Thursday, October 18, 2012

Twisted Seduction by N'Tyse

According to the girlfriend code, one does not date, sleep with, canoodle, fraternize, or otherwise become involved with a friend's ex. Disregarding this rule has resulted in not only the break-up of lifelong friendships, but sometimes also can erupt into physical altercations.

If the above-mentioned interactions with an ex-boyfriend can result in a loss of friendships and/or physical fights, can you imagine what would happen if this code were violated when a friend has a relationship with your husband? (If it were me, I'd end up sulking behind bars because the best friend I killed or maimed is the only one who'd write me regularly and put money on my books.)

Let's take this interaction with a friend's husband a step further. What happens if friend A is behind the scenes, setting up the opportunity for friend B to get it on with friend A's own husband? (Personally, I'd suspect the husband is rich and friend A wants out of the marriage, but terms of a pre-nup prohibit her from walking away and murder would be too obvious. Hmm, I may have read that in a book somewhere.)

N'Tyse has addressed this exact scenario in Twisted Seduction.

Denise and Nadine are best friends and business partners. Denise has been married to Jeff for nine years. Na dine and Jeff secretly lust after one another. One night, after choir rehearsal, the two of them chat as they're leaving the church. While covertly ogling each other, Jeff opens up about sexual problems in his marriage. Moments later, ON THE CHURCH GROUNDS, Nadine is crouching between Jeff and her car, playing "Hide the Salami in My Throat," which then progressed to the two of them getting to know each other in the biblical sense inside her car, still in the church parking lot. (I swear I heard "Give it to Me Baby" by Rick James in my head while reading this scene. Although, Salt-n-Peppa's "Push It" comes to mind too, now that I think about it.)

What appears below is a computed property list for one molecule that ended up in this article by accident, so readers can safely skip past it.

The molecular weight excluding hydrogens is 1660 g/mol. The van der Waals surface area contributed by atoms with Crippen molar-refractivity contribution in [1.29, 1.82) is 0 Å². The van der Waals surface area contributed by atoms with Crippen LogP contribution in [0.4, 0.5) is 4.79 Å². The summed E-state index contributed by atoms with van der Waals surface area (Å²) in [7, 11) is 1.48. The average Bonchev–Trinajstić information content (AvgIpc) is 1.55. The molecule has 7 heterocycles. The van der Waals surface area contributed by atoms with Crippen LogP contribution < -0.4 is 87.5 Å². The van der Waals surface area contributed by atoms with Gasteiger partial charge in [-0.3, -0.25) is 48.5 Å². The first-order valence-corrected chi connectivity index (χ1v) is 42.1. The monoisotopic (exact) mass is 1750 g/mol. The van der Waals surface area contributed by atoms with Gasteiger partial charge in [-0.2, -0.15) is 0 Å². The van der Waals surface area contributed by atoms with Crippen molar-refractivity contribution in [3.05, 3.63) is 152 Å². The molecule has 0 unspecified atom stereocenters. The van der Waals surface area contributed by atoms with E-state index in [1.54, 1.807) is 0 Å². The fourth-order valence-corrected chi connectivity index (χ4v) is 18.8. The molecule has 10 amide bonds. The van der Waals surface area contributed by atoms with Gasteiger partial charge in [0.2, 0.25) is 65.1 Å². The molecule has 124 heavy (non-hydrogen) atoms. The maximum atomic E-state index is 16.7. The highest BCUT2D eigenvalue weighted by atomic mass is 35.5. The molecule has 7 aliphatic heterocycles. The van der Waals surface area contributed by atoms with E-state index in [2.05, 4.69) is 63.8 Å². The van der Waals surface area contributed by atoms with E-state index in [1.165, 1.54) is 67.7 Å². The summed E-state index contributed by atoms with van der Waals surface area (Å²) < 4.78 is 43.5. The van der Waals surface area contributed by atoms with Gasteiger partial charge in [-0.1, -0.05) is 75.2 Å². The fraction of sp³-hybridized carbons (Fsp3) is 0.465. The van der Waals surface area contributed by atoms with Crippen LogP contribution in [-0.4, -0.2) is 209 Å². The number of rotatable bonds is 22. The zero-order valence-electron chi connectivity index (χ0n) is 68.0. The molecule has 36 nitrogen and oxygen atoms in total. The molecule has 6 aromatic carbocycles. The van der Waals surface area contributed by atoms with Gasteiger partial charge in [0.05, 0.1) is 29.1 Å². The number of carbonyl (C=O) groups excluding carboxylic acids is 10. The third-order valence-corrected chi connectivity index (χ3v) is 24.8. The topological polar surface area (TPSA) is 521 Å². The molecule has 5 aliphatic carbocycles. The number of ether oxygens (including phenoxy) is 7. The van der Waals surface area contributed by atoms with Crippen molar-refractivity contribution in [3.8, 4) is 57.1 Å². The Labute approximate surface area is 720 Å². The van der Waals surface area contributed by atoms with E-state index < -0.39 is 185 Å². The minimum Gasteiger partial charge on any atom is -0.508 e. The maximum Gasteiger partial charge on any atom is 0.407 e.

Having grown up in church, even going to a church school in elementary school, I had to put the book down for a minute. All I could think was "Oooh, they're going straight to hell in gasoline-soaked undies!"

That thought aside, I picked the book back up and didn't put it down again until I had read the entire book.

An addition to some steamy scenes, the book reveals the motive for Denise having maneuvered her best friend and husband together so that she can be with another man.  A life-altering secret that no one but Nadine has been privy to also comes to light- Deandra, Denise's daughter, isn't Jeff's child.

Three years later, we see Denise's plot to getting her husband and friend together explode. What happen affects her marriage as well as her friendship and business relationship with Nadine. Her secret affects Jeff, her daughter, and Nadine and Jeff's relationship, and Denise and Nadine's business relationship. (I can see Eddie Murphy pointing a finger at Denise, lecturing her when she comes up with her plan:  There's gonna be some consequences and repercussions.)
Readers are also given a glimpse of another intriguing character in Canvas Green. In him, we have a young, black male who presents himself as a "project thug" in Jeff's words. Canvas applies for a job at Jeff's car dealership, needing to earn income to support himself and his little sister. Jeff senses there is more to Canvas beneath the rough exterior and gives him a second chance and a mentor/mentee relationship develops between the two. Things go well, but, unfortunately, Canvas loses his job and we get a glimpse of him returning to a life on the streets. Though he's not a major character in the story, something about him in the scenes he's in draws me to his character. I'd love to see a story done about him and what happened to him up to this point.